How Title IX changed the game

June 23, 2024
Today marks the 52nd anniversary of Title IX — the landmark U.S. legislation that gave women athletes the right to equal opportunity in sports. So, today’s Scroll is all about the history of the law, the progress that’s been made, and the work that lies ahead in order to level the playing field.
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How Title IX changed the game
Source: PBS

⬅️ The history

The opportunities for women to compete in sports prior to Title IX were severely limited — the NCAA offered no scholarships for women and did not host championships in women’s sports prior to the legislation.

  • What’s more, in 1972 (the year Title IX was passed), just 30K women competed in college sports compared to 170K men. Decidedly not it.

Luckily, Representative Patsy T. Mink set out to change that. The first woman of color elected to the U.S. House of Representatives, Mink was the primary sponsor of Title IX, which she authored in response to adversity she faced during her own education.

  • Other politicians and activists who championed Title IX include Rep. Edith Green, who oversaw hearings on the legislation, and the aforementioned Dr. Bernice Sandler, who documented and spoke out against gender-based discrimination.

And it’s no surprise that female athletes were also pivotal in passing Title IX. One of those trailblazers? Tennis legend Billie Jean King (BJK). After advocating for gender equity in sports throughout the 1960s and 70s, BJK took to Capitol Hill to testify on behalf of Title IX in 1972. Bow down.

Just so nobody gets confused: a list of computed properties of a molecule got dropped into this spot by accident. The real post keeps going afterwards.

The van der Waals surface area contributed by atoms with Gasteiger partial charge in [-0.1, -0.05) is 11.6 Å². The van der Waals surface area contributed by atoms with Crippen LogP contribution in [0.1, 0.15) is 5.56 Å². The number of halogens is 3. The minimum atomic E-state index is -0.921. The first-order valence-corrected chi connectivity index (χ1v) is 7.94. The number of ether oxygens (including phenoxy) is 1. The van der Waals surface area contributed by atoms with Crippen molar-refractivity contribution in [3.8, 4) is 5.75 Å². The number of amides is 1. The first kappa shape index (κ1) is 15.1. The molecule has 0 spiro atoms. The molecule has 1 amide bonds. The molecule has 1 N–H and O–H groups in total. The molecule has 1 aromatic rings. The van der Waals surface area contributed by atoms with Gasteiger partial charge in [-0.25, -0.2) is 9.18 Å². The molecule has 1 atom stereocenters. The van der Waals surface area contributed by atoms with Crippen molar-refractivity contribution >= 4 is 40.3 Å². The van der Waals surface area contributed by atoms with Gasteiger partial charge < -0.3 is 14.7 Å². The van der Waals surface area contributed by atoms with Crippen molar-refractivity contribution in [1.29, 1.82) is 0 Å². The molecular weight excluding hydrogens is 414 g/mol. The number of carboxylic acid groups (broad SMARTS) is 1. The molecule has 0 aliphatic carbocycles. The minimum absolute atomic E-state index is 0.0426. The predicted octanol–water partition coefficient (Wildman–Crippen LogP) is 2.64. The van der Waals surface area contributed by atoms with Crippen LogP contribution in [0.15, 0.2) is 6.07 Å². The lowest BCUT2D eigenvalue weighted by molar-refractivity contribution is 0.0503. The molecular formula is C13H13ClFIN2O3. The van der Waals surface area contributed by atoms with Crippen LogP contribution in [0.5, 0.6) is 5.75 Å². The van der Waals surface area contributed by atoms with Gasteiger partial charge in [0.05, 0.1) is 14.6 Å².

❓ What Title IX does

How Title IX changed the game
Source: Andy Lyons/Getty Images for adidas

Title IX is just 37 words — “No person in the United States shall, on the basis of sex, be excluded from participation in, be denied the benefits of, or be subjected to discrimination under any education program or activity receiving Federal financial assistance” — but that text truly changed it all. So, what does the language cover exactly?

  • While the word “sports” isn’t included in the provision, women’s sports majorly benefited from Title IX. High school and college programs must now provide equal treatment (training, money, equipment, etc.) and opportunities in women’s and men’s sports.

Title IX protections can also notably extend beyond the playing surface. While the way the law is interpreted shifts with changes in political power, in 2011, the Department of Education (DoED) issued a “Dear Colleague” letter clarifying that the legislation protects all students against sexual harassment and violence.

  • Then in 2016, the DoED released another “Dear Colleague” letter, this time reiterating Title IX’s protections for transgender students, outlining that schools must treat students in a manner consistent with their gender identity.
  • Unfortunately, those letters were rescinded in the years that followed (the Biden administration is currently working to expand protections again) and trans rights remain under attack on and off the field (more on that later).

💪 The progress

How Title IX changed the game
Source: Tommy Cheng/AFP via Getty Images

There’ve been plenty of pivotal moments in women’s sports since Title IX was enacted. Let’s take a stroll down memory lane with a look at a few, shall we?

🏀 Overcoming hurdles on the hardwood: Title IX helped to overcome the difference in scholarships for men’s and women’s sports. Basketball player Ann Meyers busted down that wall in 1974 when she became the first woman to receive a four-year athletic scholarship at UCLA.